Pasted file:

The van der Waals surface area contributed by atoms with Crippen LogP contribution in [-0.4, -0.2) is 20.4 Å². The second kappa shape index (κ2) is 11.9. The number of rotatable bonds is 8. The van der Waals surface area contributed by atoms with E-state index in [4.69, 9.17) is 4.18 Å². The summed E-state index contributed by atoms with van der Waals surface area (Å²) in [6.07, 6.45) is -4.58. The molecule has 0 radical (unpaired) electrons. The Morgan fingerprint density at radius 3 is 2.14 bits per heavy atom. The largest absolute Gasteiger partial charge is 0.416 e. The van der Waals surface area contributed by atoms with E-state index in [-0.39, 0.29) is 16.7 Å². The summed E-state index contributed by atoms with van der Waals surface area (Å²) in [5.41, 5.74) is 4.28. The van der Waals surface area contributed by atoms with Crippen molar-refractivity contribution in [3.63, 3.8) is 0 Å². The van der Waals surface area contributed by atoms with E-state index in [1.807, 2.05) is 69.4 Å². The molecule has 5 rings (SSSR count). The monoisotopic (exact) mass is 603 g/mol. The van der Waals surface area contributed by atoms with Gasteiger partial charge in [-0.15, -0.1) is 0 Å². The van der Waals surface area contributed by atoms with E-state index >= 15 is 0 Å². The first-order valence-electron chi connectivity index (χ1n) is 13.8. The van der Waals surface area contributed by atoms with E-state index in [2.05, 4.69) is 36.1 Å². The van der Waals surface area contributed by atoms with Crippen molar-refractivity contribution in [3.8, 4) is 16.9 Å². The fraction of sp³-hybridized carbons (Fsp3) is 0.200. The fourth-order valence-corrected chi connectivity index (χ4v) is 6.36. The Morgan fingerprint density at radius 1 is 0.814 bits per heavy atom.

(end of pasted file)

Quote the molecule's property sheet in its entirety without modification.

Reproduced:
The van der Waals surface area contributed by atoms with Crippen LogP contribution in [-0.4, -0.2) is 20.4 Å². The second kappa shape index (κ2) is 11.9. The number of rotatable bonds is 8. The van der Waals surface area contributed by atoms with E-state index in [4.69, 9.17) is 4.18 Å². The summed E-state index contributed by atoms with van der Waals surface area (Å²) in [6.07, 6.45) is -4.58. The molecule has 0 radical (unpaired) electrons. The Morgan fingerprint density at radius 3 is 2.14 bits per heavy atom. The largest absolute Gasteiger partial charge is 0.416 e. The van der Waals surface area contributed by atoms with E-state index in [-0.39, 0.29) is 16.7 Å². The summed E-state index contributed by atoms with van der Waals surface area (Å²) in [5.41, 5.74) is 4.28. The van der Waals surface area contributed by atoms with Crippen molar-refractivity contribution in [3.63, 3.8) is 0 Å². The van der Waals surface area contributed by atoms with E-state index in [1.807, 2.05) is 69.4 Å². The molecule has 5 rings (SSSR count). The monoisotopic (exact) mass is 603 g/mol. The van der Waals surface area contributed by atoms with Gasteiger partial charge in [-0.15, -0.1) is 0 Å². The van der Waals surface area contributed by atoms with E-state index >= 15 is 0 Å². The first-order valence-electron chi connectivity index (χ1n) is 13.8. The van der Waals surface area contributed by atoms with E-state index in [2.05, 4.69) is 36.1 Å². The van der Waals surface area contributed by atoms with Crippen molar-refractivity contribution in [3.8, 4) is 16.9 Å². The fraction of sp³-hybridized carbons (Fsp3) is 0.200. The fourth-order valence-corrected chi connectivity index (χ4v) is 6.36. The Morgan fingerprint density at radius 1 is 0.814 bits per heavy atom.